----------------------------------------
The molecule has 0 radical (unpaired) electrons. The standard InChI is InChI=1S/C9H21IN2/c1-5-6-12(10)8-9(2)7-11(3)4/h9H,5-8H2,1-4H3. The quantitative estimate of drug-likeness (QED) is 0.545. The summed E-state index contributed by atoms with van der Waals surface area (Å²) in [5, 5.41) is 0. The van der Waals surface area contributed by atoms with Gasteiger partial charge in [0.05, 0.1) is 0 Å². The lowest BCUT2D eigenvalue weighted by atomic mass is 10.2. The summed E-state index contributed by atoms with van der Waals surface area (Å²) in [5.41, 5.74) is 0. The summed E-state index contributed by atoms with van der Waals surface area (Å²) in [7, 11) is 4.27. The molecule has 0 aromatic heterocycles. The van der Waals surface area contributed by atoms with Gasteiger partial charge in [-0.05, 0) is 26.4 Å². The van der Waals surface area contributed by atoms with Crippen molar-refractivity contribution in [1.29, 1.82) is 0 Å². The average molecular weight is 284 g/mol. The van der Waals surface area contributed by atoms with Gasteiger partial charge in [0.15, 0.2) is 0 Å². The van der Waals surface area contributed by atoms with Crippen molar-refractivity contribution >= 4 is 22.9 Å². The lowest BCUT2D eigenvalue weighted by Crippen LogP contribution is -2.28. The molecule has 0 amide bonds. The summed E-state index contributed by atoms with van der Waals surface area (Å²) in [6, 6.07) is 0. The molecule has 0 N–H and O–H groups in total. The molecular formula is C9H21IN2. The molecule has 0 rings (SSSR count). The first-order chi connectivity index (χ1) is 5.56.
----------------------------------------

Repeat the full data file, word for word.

The molecule has 0 radical (unpaired) electrons. The standard InChI is InChI=1S/C9H21IN2/c1-5-6-12(10)8-9(2)7-11(3)4/h9H,5-8H2,1-4H3. The quantitative estimate of drug-likeness (QED) is 0.545. The summed E-state index contributed by atoms with van der Waals surface area (Å²) in [5, 5.41) is 0. The van der Waals surface area contributed by atoms with Gasteiger partial charge in [0.05, 0.1) is 0 Å². The lowest BCUT2D eigenvalue weighted by atomic mass is 10.2. The summed E-state index contributed by atoms with van der Waals surface area (Å²) in [5.41, 5.74) is 0. The summed E-state index contributed by atoms with van der Waals surface area (Å²) in [7, 11) is 4.27. The molecule has 0 aromatic heterocycles. The van der Waals surface area contributed by atoms with Gasteiger partial charge in [-0.05, 0) is 26.4 Å². The van der Waals surface area contributed by atoms with Crippen molar-refractivity contribution in [1.29, 1.82) is 0 Å². The average molecular weight is 284 g/mol. The van der Waals surface area contributed by atoms with Gasteiger partial charge in [0.15, 0.2) is 0 Å². The van der Waals surface area contributed by atoms with Crippen molar-refractivity contribution >= 4 is 22.9 Å². The lowest BCUT2D eigenvalue weighted by Crippen LogP contribution is -2.28. The molecule has 0 amide bonds. The summed E-state index contributed by atoms with van der Waals surface area (Å²) in [6, 6.07) is 0. The molecule has 0 N–H and O–H groups in total. The molecular formula is C9H21IN2. The molecule has 0 rings (SSSR count). The first-order chi connectivity index (χ1) is 5.56.